Steam Rent-to-Own Distribution Model Idea

Jan 3, 2012   PC Gaming   Nick Vogt   Comments
Please note that this post is over a year old and may contain outdated information.
I'm not the first to ask for or dream up a Steam PC game rental or rent-to-own service, but until they offer it, I don't see the harm in speculating. There is undoubtedly a huge market of untapped potential here. Other companies have offered rental services, but none come even close to the reach Valve has with Steam. Here is my idea for a Steam Rent-to-Own service:

Rent-to-Own Model

All game rentals cost a flat rate of $1 per day, and there is no limit to the number of concurrent rentals. The $1 is charged at the beginning of the day, adjusted for each time zone, and is good for that day. If the rental is started after noon, the $1 charge starts at the beginning of the next day.

If a user cancels a rental, the game is playable through that day until midnight. If the game is currently being played, a message will pop up (non-dismissible) that tells the user their rental has expired, but they will not be kicked from the game.

Depending on the total file size, some games will have minimum rental periods, to offset the bandwidth cost. For example, a 6 terabyte game may have a 3 or 4 day minimum rental period. Game updates do not add to the minimum.

If a user chooses to buy their rental, they are charged the current Steam price minus what they've paid for the rental thus far. If at any point the total amount of money spent on the game rental meets or exceeds the current Steam price of the game (including sale prices), the rental stops and the game is permanently added to the user's Steam library.

The cost-to-buy price of every rental is listed next to the play button in the library, which is the Steam price minus what they've paid so far. Games on sale will receive special notifications to incentivize users to purchase their rental.

If a user cancels a rental, the amount paid into it is not discarded. If at any point in the future they want to re-rent the game, or buy it, the amount they previously spent will be factored in. If a game's price drops to below what a user has paid in previous rentals, and they are not currently renting the game, they can purchase the game for $1.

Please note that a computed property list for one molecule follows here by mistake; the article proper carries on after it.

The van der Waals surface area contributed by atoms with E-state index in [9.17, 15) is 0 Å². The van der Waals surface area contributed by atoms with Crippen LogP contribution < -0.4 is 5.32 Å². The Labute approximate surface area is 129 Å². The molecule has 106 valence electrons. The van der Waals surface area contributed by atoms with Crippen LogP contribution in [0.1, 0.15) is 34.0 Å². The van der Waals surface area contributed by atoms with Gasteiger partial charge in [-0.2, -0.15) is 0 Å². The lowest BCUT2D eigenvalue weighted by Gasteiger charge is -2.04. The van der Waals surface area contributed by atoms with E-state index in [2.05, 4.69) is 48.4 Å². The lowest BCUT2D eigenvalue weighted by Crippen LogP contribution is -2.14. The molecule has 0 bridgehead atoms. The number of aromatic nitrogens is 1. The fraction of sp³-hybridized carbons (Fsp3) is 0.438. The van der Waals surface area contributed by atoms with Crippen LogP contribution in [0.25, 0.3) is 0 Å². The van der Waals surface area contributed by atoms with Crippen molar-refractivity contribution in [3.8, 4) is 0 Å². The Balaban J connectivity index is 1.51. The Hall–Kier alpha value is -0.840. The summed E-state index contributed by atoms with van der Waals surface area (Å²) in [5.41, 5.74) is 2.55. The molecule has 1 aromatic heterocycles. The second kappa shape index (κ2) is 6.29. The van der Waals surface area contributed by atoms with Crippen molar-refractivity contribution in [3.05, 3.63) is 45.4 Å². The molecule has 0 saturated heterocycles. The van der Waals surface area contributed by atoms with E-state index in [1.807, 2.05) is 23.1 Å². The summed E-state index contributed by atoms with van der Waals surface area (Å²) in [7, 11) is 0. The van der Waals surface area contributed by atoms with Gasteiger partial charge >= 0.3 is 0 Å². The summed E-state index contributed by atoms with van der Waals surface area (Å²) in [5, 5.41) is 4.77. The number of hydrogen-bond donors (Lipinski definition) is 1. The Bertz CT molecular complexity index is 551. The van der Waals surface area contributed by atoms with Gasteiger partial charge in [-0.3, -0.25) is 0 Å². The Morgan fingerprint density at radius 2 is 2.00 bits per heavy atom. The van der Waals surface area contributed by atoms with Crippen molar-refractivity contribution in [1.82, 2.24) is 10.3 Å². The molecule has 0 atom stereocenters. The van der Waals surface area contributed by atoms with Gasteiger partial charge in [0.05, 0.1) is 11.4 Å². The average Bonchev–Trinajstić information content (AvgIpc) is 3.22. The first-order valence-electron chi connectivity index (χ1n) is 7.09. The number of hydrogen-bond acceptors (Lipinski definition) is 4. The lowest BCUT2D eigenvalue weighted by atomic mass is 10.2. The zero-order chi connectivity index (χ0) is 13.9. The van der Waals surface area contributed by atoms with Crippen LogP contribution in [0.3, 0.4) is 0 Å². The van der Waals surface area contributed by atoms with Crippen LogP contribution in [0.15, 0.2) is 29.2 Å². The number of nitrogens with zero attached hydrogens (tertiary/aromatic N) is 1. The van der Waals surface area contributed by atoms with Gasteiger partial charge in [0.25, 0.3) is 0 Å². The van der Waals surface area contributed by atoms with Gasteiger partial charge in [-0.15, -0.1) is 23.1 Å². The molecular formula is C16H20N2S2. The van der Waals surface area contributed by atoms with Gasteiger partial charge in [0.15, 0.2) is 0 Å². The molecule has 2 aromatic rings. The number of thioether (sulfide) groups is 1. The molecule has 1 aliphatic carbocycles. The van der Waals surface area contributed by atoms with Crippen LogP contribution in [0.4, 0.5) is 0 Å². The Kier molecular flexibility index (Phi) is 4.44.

Users are billed weekly or monthly and can use gift certificates, in-game achievements, and other things to gain free rental time or other perks. Overdue accounts will be unable to access their rentals (rental time will not progress) or start new rentals, but their full games will not be affected.

There will be a rentals section of the Steam library, which keeps track of current rentals, past rentals, and how much money has been spent into each. It will also allow users to purchase rentals right from their library, without having to go into the Steam store.


Rentals will reduce piracy, since users no longer need to pay the full price before knowing if they really want the game. The convenience and reliability of Steam will outweigh the small amount of money saved by torrenting. IE: If a user is only spending $1 or $5 up front, they are more likely to buy from Steam instead of torrenting, as compared to having to pay $50-60 up front.

Users will try out a much larger range of games than they would otherwise, and may allow rentals to turn into full game purchases either through forgetfulness or indifference.


Here are some likely scenarios under this Steam rent-to-own model:

Scenario 1: A user rents a new release, which is priced at $59.99. It has a 4 day minimum rental period. After 6 days, the user decides the game isn't worth it and cancels their rental. They spent a total of $6 on the game.

Scenario 2: A user rents a game that is at $19.99 on Steam. They play it often, but do not choose to buy it. They keep their rental going. At the beginning of the 20th day, since the amount spent meets or exceeds the game price, the game is permanently added to their library, and they are no longer charged for the rental.

Scenario 3: A user rents a game that is at $24.99 on Steam. After 10 days, the game goes on a 50% off sale (the price is now at $12.49). The user sees the cost-to-buy price next to the game when they go to play it next, which is now $2.49 ($12.49 - $10), and they decide to buy it.

Scenario 4: A new release comes out at $59.99. The user rents it for 14 days and then cancels the rental (they spent a total of $14). After 7 months, the game's price has dropped to $39.99 and then it goes on a Steam 50% off sale (the price is now at $19.99). The game is listed in the user's past rentals library with a $5.99 cost-to-buy next to it ($19.99 - $14), and the user decides to buy it.

Scenario 5: A user rents a game that is at $39.99 on Steam. After 7 days, they decide they want to buy it. They are charged $32.99 ($39.99 - $7).
Share This Post

Comments (0)

Share This Post
H3XED © Nick Vogt   RSS   Policies   Twitter